2. Please take a look at the below formula carefully:

  • Total Impressions / Search Impression Share = Actual Potential Impressions for the Keywords
  • Total Impressions – Clicks – Assisted Clicks – Assisted Impressions = Actual Missed Impressions
  • Actual Missed Impressions / Total Impressions = % of Impressions used for Branding
  • Total Potential Impressions = ∑ ( Missed Impressions )Keywords
  • (100 – (Actual Missed Impressions / Total Potential Impressions)) = % Share of Voice
  • Total View Through Conversions / Actual Missed Impressions = View Through Conversion Rate
  • Cost Per Impression = Cost / Total Number of Impressions
  • So, Cost Per View Through Conversion = (Actual Missed Impressions * Cost Per Impression) / Total View Through Conversions

Thus, we can calculate the cost and other associated metrics for a branding campaign with the help of View Through Conversions.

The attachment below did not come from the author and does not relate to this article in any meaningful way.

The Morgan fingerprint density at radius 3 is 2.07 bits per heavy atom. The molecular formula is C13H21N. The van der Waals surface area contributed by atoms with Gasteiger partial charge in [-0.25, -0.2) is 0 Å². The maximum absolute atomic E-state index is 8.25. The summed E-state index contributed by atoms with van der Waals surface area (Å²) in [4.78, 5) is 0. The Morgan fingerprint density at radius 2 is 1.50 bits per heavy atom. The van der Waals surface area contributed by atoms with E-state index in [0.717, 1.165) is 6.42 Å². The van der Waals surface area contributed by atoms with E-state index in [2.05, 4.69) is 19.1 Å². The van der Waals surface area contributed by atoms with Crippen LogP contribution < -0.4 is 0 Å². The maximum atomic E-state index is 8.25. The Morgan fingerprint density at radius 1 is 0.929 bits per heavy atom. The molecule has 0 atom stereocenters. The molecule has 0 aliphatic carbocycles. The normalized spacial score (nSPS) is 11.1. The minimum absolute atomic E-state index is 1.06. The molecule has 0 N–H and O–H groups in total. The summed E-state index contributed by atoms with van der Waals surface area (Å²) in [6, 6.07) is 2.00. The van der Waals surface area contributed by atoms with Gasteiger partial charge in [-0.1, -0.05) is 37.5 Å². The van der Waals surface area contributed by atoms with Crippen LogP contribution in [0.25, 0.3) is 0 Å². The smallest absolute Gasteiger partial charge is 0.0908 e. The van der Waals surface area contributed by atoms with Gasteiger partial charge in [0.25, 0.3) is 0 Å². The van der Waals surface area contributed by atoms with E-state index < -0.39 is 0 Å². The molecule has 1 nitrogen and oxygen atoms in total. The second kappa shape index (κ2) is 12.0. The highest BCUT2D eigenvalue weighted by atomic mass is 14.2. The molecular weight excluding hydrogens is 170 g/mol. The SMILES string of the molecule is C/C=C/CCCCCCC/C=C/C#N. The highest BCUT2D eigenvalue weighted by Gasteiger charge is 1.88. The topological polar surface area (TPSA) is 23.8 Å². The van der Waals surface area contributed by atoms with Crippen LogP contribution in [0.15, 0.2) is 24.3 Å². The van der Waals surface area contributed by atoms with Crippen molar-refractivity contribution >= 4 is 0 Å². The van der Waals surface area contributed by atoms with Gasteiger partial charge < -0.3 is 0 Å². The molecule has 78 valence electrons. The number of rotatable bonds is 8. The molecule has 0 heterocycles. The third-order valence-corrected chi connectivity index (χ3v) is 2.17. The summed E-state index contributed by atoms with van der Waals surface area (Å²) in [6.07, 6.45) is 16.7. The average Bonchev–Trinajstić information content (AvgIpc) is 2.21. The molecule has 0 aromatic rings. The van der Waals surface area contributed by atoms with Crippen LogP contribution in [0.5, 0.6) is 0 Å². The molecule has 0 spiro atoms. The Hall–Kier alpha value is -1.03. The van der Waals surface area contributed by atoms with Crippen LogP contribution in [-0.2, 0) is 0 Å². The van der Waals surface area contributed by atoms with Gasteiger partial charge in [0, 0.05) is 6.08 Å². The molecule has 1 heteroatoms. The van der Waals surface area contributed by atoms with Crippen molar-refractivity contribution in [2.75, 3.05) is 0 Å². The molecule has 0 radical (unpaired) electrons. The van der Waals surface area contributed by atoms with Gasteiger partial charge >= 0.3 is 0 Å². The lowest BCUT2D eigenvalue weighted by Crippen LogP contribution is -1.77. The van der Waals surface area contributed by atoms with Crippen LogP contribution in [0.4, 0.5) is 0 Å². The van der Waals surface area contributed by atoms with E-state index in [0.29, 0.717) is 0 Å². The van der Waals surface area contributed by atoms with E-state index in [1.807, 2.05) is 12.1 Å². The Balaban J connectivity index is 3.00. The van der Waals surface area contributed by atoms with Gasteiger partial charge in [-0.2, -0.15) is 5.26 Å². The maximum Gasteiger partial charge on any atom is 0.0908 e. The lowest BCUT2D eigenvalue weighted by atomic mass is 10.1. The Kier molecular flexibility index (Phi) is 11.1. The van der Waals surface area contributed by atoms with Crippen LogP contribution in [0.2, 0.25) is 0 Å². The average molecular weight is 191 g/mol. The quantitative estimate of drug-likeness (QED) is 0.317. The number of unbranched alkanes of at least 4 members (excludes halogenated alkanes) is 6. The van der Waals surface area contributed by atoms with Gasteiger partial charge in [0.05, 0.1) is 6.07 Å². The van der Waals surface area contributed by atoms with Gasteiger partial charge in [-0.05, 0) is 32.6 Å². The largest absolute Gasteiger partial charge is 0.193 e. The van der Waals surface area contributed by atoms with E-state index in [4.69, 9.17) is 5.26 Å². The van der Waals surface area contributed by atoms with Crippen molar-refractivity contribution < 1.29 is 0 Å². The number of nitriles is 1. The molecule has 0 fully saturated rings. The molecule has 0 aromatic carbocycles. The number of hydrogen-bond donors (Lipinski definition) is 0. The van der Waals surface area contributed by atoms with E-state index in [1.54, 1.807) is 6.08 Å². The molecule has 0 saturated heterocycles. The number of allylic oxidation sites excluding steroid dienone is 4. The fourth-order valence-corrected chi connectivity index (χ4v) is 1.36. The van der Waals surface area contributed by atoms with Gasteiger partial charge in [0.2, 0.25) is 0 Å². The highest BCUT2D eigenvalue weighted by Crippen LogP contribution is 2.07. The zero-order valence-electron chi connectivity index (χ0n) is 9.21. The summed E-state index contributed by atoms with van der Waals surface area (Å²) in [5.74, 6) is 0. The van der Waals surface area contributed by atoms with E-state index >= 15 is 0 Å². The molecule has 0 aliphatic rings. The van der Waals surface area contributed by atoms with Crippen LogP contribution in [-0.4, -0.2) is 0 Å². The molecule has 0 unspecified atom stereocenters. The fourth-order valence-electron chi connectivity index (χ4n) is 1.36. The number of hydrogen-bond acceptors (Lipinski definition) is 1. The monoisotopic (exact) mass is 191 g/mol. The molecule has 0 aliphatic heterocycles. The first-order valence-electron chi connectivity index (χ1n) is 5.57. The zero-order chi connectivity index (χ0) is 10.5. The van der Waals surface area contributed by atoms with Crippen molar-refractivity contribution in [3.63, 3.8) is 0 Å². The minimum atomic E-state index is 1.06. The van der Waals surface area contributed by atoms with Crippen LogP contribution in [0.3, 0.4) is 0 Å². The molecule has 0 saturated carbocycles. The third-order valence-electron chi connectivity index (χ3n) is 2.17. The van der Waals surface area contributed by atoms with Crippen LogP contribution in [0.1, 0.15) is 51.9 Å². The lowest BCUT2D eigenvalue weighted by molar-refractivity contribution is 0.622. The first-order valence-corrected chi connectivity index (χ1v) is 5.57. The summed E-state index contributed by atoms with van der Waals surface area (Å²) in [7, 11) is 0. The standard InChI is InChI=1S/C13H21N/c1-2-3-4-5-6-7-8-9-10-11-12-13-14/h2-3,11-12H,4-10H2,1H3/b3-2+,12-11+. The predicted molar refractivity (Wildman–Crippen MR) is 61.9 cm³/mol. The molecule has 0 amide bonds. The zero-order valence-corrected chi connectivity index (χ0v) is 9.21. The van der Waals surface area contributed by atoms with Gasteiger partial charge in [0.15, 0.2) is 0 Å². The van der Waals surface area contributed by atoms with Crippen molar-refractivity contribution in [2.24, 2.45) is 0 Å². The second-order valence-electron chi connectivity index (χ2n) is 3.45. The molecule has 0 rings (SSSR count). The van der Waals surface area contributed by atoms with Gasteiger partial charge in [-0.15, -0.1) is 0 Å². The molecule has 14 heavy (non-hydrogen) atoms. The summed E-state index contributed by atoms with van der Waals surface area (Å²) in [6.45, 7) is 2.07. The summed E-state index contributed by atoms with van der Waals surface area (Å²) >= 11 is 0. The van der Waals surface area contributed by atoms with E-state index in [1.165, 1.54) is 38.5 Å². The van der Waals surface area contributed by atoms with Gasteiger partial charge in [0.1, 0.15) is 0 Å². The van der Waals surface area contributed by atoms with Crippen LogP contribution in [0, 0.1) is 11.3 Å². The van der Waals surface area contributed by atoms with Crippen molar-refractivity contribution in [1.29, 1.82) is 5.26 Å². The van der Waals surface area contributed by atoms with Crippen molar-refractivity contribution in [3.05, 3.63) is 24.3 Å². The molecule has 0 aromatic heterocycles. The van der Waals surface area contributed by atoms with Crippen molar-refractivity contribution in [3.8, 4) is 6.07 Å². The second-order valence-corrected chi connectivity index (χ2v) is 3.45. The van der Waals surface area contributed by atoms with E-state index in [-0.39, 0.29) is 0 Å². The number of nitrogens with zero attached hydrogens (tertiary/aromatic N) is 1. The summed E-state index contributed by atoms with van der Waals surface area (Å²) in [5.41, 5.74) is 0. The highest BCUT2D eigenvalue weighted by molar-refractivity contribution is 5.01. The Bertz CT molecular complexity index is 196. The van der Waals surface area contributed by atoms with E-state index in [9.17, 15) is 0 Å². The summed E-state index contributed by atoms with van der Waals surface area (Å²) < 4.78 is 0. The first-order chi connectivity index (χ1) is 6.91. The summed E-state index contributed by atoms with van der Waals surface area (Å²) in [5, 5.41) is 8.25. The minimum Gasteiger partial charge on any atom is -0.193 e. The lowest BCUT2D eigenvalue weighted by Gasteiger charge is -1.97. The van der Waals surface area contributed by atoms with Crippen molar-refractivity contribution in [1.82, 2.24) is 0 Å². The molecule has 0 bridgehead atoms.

If the goal is pure branding and there is no Action required from the user, we can perform the 1st 4 steps and calculate the Share of Voice. Please note that this method gives us the Share of Voice only for the Search Network and not Display Network. This method can be modified a lot to suit the needs of the advertiser to calculate the important metrics accurately based on the campaign. Please get in touch with Puretech’s Paid Search Marketing Experts to know what metrics would suit your paid search campaign.

Contributed by: K. Kulkarni, Digital Strategist, Puretech Internet

New Conversion Metrics

Friday, March 7th, 2014

Flexible Conversion Counting – Has anything really changed? How can you associate a value to view-through conversions?

AdWords has been re-inventing itself year after year with some great features. Re-marketing, Click to Call, Product Listing Ads, etc. were some of the path breaking ones which to my mind ensure that advertisers look forward to spending more money with Google and in turn take the best out of these features. But, for long, the metrics on which performance of campaign was measured were same. So, for agencies like ours as well as for Google, showing value in advertising other than just old school conversions was getting increasingly difficult.